Lammy pinned access disparities on Oxford and Cambridge’s collegiate systemsLouis Ashworth

Labour MP David Lammy, the former higher education minister, has branded Oxford and Cambridge’s colleges as the “last bastions of the old school tie” after he revealed data which shows the proportion of offers extended to students from the top social classes increased in recent years.

Lammy’s findings focus on race and class disparities among the two universities’ undergraduate intake. His findings, which pertain to data for between 2010 and 2015, include:

  • The proportion of Cambridge offers to applicants from the top two social classes rose from 79% to 81%
  • Cambridge made more offers to applicants from four of the Home Counties than the whole of the North of England
  • Throughout the period, on average a quarter of Cambridge colleges made no offers to black British applicants
  • Emmanuel College made the highest proportion of offers to students from the top two social classes
  • In 2015, 14 out of 29 Cambridge colleges did not make a single offer to a Pakistani applicant

The new statistics were labelled by Angela Rayner, the shadow secretary for education, as “damning evidence on the government’s failure to widen access to our most selective universities”.


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The findings echo those of two Varsity reports from July, which found that 2016 was the first year Cambridge had ever accepted more black men than Old Etonians, and that London and the South East were expanding their dominance of undergraduate intake. Analysis showed that black applicants were accepted at roughly half the average rate for all ethnicities.

Cambridge’s undergraduate intake this October included the highest ever proportion of state school students, after overcoming a previous high in 2012.

The University defends its intake demographics as representative of students getting the top grades at A-level. This means that the pool of eligible students from some ethnicities and social backgrounds is much lower than overall national proportions.

In a tweet this morning, Lammy appeared to advocate for introduction of reduced offers grades for students from underrepresented and disadvantaged backgrounds, something which the colleges have previously ruled out.

Addressing the possibility of reduced offers in an interview with Varsity, published today, new vice-chancellor Stephen Toope said “If it were the case that the University wanted to move to any change in the admissions standards, that would have to be matched with very detailed processes to make sure that the people could succeed when here.”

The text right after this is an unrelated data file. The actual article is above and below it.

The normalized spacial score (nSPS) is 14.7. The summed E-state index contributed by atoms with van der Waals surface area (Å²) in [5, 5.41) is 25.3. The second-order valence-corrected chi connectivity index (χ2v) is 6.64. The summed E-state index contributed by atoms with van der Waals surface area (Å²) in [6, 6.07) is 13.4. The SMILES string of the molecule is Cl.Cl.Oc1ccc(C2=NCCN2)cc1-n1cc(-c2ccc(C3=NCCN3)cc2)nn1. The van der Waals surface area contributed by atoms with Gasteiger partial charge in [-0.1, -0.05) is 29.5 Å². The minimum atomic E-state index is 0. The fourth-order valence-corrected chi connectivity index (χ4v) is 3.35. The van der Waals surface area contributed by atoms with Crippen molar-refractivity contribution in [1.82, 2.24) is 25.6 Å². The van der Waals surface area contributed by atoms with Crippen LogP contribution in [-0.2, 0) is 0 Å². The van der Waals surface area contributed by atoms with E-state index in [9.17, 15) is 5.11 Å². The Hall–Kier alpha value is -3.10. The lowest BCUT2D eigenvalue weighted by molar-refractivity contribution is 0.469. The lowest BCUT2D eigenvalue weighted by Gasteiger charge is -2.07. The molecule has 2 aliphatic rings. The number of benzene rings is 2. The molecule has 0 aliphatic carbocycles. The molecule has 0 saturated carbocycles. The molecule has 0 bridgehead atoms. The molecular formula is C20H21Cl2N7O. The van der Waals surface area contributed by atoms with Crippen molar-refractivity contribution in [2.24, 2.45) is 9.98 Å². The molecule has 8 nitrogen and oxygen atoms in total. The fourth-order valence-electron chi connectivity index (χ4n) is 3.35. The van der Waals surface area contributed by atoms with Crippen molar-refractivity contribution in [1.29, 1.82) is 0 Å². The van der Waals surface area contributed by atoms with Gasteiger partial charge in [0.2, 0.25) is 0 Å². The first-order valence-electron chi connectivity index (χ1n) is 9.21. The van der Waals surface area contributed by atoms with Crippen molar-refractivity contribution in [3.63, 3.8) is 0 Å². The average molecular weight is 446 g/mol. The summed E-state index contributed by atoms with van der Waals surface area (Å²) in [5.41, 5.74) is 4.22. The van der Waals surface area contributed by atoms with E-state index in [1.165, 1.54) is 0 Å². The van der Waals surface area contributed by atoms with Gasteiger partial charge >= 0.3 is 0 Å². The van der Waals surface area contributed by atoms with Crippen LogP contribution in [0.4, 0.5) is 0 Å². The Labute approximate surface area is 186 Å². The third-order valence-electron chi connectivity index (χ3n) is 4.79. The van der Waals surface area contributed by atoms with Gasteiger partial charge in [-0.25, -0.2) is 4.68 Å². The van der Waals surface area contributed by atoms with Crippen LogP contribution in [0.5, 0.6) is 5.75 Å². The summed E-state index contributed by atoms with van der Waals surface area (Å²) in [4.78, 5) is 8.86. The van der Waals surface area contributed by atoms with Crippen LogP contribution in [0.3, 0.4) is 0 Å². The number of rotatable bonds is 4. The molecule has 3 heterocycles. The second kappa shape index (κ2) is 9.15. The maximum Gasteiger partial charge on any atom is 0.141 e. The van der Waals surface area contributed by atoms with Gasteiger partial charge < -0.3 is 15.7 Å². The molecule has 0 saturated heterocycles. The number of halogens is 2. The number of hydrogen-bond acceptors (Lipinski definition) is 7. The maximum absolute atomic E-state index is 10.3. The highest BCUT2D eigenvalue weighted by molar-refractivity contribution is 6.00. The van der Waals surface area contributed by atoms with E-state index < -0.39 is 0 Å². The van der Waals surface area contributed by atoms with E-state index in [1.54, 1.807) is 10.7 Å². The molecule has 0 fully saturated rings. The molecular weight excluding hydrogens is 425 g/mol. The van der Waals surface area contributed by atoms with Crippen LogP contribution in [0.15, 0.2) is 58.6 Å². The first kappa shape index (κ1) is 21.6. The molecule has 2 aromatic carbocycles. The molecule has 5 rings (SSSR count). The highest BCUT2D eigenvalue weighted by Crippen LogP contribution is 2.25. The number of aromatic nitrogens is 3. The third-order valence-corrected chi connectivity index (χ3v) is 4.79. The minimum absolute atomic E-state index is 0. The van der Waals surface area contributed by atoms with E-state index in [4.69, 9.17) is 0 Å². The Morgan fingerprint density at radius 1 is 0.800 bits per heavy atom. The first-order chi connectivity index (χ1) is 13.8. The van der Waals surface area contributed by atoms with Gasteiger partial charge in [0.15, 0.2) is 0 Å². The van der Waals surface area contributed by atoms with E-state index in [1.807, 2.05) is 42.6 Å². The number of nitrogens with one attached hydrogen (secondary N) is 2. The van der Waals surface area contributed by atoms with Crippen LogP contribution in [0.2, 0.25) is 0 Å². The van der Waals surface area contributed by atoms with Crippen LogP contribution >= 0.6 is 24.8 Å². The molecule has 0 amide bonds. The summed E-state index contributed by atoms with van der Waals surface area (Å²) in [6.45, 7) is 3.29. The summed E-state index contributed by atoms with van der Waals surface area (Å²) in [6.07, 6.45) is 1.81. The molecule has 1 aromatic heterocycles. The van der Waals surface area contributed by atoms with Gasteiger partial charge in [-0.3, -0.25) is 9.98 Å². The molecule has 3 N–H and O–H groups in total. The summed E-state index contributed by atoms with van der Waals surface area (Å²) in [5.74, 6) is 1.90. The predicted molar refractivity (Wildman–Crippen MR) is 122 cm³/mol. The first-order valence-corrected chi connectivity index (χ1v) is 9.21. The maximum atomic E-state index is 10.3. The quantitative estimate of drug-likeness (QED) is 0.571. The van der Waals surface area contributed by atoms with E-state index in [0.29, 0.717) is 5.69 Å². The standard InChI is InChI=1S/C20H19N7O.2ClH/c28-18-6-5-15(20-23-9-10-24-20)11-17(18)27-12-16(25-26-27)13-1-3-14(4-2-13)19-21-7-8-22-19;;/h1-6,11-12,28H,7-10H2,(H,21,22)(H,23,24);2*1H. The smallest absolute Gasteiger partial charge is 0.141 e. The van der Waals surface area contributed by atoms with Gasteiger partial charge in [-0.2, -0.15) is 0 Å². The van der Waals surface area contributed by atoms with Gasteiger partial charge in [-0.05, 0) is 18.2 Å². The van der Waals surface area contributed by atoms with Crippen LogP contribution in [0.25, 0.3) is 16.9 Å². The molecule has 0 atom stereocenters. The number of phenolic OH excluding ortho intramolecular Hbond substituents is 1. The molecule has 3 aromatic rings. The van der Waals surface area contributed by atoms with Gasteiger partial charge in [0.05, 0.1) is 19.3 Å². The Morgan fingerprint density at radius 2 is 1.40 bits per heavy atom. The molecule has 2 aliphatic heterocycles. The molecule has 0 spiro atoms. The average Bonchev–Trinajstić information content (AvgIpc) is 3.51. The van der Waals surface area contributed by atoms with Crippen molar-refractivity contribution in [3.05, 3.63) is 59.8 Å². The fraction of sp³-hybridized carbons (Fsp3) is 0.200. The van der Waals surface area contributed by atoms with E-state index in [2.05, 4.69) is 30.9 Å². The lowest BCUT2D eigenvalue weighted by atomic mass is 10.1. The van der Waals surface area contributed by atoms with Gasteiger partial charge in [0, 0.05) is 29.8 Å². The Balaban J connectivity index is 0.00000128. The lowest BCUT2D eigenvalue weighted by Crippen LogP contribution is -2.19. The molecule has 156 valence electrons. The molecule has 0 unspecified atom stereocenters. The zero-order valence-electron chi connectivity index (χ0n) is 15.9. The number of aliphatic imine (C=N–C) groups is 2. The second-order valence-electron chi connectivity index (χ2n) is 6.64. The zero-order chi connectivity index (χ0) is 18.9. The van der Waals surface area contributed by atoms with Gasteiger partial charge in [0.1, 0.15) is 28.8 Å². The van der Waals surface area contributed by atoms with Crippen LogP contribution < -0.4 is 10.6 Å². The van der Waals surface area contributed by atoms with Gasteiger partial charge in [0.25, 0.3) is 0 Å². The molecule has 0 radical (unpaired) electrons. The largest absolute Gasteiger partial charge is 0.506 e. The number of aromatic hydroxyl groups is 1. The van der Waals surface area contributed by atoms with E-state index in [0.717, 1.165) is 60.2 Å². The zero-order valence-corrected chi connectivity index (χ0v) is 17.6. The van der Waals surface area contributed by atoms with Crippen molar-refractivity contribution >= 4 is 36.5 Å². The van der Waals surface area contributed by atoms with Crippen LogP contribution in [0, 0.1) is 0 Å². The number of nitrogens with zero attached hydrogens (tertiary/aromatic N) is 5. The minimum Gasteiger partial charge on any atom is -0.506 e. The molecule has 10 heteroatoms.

Lammy, who acquired the data under the Freedom of Information act, said “Overall, the picture painted by this data is of two institutions that overwhelmingly draw their students from a privileged minority in the South of England and are complacent at best about taking steps to widen participation and access.”

The findings also reveal that between 2010 and 2015, 13 Oxford colleges did not make a single offer to a black A Level student. Lammy saved some of his strongest criticism for Oxford, after it initially refused to release information by college about racial intake, accusing them of publishing ethic access data by college only “begrudgingly”. The findings about Oxford’s social and geographic intake were similar to those for Cambridge. Only three Oxford colleges made an offer to a black A-level applicant every year from 2010–15.

Datasets released by Lammy confirm long-standing college access trends, with Trinity giving the most offers to independent school students (49%) during the period, with 30% of offers to students from comps. King’s, in contrast, made 47% of its offers to students from comps.

They also show the proportion of offers made per college to students from the two highest social classes rose during the period. Offers disproportionately went to applicants from NSSEC classes 1 and 2, with 81% of offers going to prospective students from those backgrounds. The 2011 census found that 31% of UK residents belonged to class 1 or 2, which are “Higher managerial and professional occupations” and “Lower managerial and professional occupations” respectively.


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“This data clearly shows that a privileged background is still the key to getting through the Oxbridge admissions process. I am appalled to find that Oxbridge are actually moving backwards when it comes to socio-economic background,” Lammy said.

Lammy made a call for a series of changes to admissions processes, saying that he believed centralised admissions processes would address the shortcomings of the collegiate system.

“Whilst some individual colleges and tutors are taking steps to improve access,” he said, “in reality many Oxbridge colleges are still fiefdoms of entrenched privilege, the last bastions of the old school tie, with admission dependent on highly subjective interviews and the whims of academics recruiting in their own image. It is clear that many colleges will not change left to their own devices, so it is time to move away from an autonomous collegiate system that prevents any real progress and centralise the admissions process.”

A University of Cambridge spokesperson said: “The greatest barrier to participation at selective universities for students from disadvantaged backgrounds is low attainment at school. We assess the achievements of these students in their full context to ensure that students with great academic potential are identified,” saying that admissions decisions are based on academic considerations.

“Widening participation further will require government, schools, universities, charities, parents and students to work closely together. We will continue to work hard with all parties to raise aspirations and attainment to improve access to higher education,” they said.

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